What all this talk about activist judges?

To attack judges for being “activist” is not in any sense the end of an argument – or even the beginning

In Summary

• Distinguished Indian academic Upendra Baxi would consider an activist judge to be a good thing.

• He distinguished between an activist judge and an active judge. The latter leans towards supports the status quo – and the government in power.

The legal balance
The legal balance
Image: OZONE

You may have got the sense from newspapers that being an activist judge is a bad thing.

Definitions of “judicial activism” tend to imply criticism. Phrases from definitions include: “Judges allow their personal views about public policy, among other factors, to guide their decisions”; “protecting or expanding individual rights through decisions that depart from established precedent or are independent of or in opposition to supposed constitutional or legislative intent”.

This is not universally true. Distinguished Indian academic Upendra Baxi would consider an activist judge to be a good thing.

In fact, he distinguished between an activist judge and an active judge. The latter leans towards supports the status quo – and the government in power.


It’s important to understand one thing: Judges make law — especially in the legal system that Kenya inherited from England.

Most of that law was originally made by the judges. What you have to do to make a valid contract when you might be liable for defaming someone or for negligently injuring them, what is the difference between killing someone (murder) and killing someone (manslaughter) – all created by judges.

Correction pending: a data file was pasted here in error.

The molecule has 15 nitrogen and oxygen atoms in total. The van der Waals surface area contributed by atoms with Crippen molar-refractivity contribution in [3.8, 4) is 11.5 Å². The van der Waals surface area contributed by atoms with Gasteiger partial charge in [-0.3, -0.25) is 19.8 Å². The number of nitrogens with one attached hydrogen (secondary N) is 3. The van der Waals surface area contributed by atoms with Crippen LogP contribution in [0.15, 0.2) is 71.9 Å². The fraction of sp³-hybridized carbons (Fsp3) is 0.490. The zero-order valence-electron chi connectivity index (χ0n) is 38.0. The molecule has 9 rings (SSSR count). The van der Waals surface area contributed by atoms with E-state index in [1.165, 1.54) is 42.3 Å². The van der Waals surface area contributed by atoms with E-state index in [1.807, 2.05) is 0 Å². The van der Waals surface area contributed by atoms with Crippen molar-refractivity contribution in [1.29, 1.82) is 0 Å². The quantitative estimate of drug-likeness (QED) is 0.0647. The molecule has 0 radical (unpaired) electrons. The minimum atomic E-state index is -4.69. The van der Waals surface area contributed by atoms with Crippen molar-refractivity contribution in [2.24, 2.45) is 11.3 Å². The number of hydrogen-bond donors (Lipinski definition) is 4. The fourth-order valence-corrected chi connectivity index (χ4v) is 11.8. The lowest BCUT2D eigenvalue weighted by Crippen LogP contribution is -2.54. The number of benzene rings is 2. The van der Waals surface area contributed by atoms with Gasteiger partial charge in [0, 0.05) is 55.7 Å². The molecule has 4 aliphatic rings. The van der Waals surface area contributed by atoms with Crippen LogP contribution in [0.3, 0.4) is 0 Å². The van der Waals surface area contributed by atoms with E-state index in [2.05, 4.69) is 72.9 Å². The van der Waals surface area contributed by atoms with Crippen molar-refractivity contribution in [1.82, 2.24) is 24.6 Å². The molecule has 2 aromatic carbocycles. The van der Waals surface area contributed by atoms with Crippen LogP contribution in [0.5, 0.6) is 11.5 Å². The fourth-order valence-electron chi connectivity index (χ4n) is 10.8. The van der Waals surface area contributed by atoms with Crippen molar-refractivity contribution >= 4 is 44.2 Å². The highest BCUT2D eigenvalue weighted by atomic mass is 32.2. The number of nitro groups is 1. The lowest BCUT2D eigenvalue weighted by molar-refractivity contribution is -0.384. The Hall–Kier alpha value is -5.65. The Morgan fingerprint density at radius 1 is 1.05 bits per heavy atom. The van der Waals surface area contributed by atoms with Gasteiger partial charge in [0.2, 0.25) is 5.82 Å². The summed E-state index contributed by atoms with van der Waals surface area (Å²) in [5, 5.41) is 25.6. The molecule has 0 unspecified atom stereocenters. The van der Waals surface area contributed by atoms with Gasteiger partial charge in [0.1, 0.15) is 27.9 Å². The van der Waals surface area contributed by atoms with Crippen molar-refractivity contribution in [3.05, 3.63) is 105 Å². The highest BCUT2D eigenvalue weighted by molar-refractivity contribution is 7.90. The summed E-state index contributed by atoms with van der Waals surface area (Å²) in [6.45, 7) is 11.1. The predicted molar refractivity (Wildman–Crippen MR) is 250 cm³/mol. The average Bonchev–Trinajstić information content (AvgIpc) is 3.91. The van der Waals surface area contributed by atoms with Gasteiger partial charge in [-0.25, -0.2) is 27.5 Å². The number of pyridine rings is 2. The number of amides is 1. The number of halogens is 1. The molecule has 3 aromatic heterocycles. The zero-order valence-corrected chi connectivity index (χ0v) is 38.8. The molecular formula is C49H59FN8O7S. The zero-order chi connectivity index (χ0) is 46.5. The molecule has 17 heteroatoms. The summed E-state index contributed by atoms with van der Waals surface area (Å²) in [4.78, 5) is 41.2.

In fact, in England, most of those examples are still not written down in any law made by Parliament.

American judges created the law of privacy, for example.

At some periods it is the done thing to pretend judges don’t make law. At other times judges are more open.

And it is traditional that judges don’t usually suddenly reverse a long-standing rule. If possible, they tend to change the law gradually.

They make law in another way — by how they interpret Acts of Parliament (or Congress), or even constitutions. Even when the law is in an Act of Parliament, the judges can change their interpretation of it – they change the law.

The US Supreme Court may change the US Constitution in the near future. In Roe v Wade in 1973, the court ruled that it was unconstitutional to restrict abortion unduly. What “unduly” meant has been the subject of many later cases.

A new case will come before the court soon – a court with judges appointed by President Donald Trump precisely to change the law.

Roe v Wade was criticised by some as an example of extreme judicial activism. Now many people are fearful of what the court will do and its impact on women.